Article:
Without sounding big headed, I’ve already got one eye on next season. I’ve heard a few whispers around the place there’s going to be some changes to the zone in the off-season. I’m tempted to see if I can get my hands on some blueprints. It’ll give me the advantage I need. I want to make history. In all the years of competitive North-East laser tag no one has ever defended a title successfully. I need to be the first. I know I can do it. It’s my destiny.
As you can probably tell, life isn’t too bad right now, considering everything that’s gone on. I never did find a place to rent, but I’ve got a roof over my head and all that, so don’t worry about me. I’ve moved in with my mate Josh and his missus. They’re good people. They let me sleep in the garage free of charge. Dead nice of them that, isn’t it? It’s surprisingly comfy as well. Handy too. They only live few streets away from the Zone.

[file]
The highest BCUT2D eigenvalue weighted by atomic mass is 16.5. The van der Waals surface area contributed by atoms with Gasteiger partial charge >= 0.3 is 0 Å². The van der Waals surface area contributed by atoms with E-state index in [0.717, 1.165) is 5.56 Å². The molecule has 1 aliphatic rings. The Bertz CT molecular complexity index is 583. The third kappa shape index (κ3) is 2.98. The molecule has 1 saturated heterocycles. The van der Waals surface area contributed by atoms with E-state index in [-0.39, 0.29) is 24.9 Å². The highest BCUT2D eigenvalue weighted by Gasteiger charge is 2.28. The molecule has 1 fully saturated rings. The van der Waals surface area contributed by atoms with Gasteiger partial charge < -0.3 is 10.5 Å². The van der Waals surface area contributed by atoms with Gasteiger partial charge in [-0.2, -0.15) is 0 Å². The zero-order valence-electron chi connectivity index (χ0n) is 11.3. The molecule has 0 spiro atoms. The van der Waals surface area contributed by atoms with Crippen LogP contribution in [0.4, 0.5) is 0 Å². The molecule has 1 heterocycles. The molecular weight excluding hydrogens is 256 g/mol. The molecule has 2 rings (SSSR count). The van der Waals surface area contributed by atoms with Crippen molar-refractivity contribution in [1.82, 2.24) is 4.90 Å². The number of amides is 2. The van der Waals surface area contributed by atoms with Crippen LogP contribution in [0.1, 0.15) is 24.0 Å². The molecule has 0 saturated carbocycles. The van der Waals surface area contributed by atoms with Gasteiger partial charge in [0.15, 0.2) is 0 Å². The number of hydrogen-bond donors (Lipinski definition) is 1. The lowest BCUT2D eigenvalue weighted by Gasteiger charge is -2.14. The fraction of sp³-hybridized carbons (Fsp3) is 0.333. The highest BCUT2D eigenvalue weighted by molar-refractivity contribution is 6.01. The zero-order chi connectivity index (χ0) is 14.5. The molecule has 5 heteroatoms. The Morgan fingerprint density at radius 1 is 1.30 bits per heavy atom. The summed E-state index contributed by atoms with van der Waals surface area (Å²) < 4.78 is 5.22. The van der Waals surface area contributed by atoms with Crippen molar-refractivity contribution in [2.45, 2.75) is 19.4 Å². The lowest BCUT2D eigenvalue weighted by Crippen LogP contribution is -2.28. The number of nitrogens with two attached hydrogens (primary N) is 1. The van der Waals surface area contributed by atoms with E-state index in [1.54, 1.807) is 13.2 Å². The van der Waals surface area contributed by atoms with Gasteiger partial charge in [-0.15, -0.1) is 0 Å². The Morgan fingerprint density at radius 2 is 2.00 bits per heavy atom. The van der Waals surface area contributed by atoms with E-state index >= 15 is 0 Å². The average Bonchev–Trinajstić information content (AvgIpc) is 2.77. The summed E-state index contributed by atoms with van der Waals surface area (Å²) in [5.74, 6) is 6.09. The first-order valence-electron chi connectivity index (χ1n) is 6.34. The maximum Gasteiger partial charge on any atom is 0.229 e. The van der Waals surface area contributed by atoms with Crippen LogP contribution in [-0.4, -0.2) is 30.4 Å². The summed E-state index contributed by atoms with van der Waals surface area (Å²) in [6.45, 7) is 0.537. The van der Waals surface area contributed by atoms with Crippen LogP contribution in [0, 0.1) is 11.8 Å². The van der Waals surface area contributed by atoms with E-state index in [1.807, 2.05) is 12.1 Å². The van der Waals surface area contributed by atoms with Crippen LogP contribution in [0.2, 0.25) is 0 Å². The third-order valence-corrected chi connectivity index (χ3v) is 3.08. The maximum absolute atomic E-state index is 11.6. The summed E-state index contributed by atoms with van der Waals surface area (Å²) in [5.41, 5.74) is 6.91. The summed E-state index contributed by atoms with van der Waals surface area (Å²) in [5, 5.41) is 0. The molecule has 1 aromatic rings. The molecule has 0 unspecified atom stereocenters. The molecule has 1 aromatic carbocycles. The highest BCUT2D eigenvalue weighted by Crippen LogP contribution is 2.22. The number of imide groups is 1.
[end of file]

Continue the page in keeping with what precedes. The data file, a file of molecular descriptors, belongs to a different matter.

I’ve been trying to get Josh to come down with me one week. Just for a bit of backup and that during the final stretch. It’s not entirely selfish on my part, I actually think it would do him good. He’s been a bit down recently to tell you the truth. Marriage problems by the sound of things.
Despite my best efforts, he’s not taken me up on the offer yet. He keeps on saying that laser tag ‘isn’t really his sort of thing.’ I’ll change his mind eventually. I think it could really help him. If there’s one thing I’ve learnt this year, it’s that laser tag can solve everything. It’s bloody ace. Trust me.
About The Author
Jack Doherty writes from his home in the North East of England. After almost a decade writing music reviews for publications such as Drowned in Sound, Loud and Quiet, CLASH and DIY Jack has decided to started to branch out into the world of short form fiction. More of his writing can be found at: https://link.medium.com/ZQz5FkJtl7
Bandit Fiction is an entirely not-for-profit organisation ran by passionate volunteers. We do our best to keep costs low, but we rely on the support of our readers and followers to be able to do what we do. The best way to support us is by purchasing one of our back issues. All issues are ‘pay what you want’, and all money goes directly towards paying operational costs.
Leave a Reply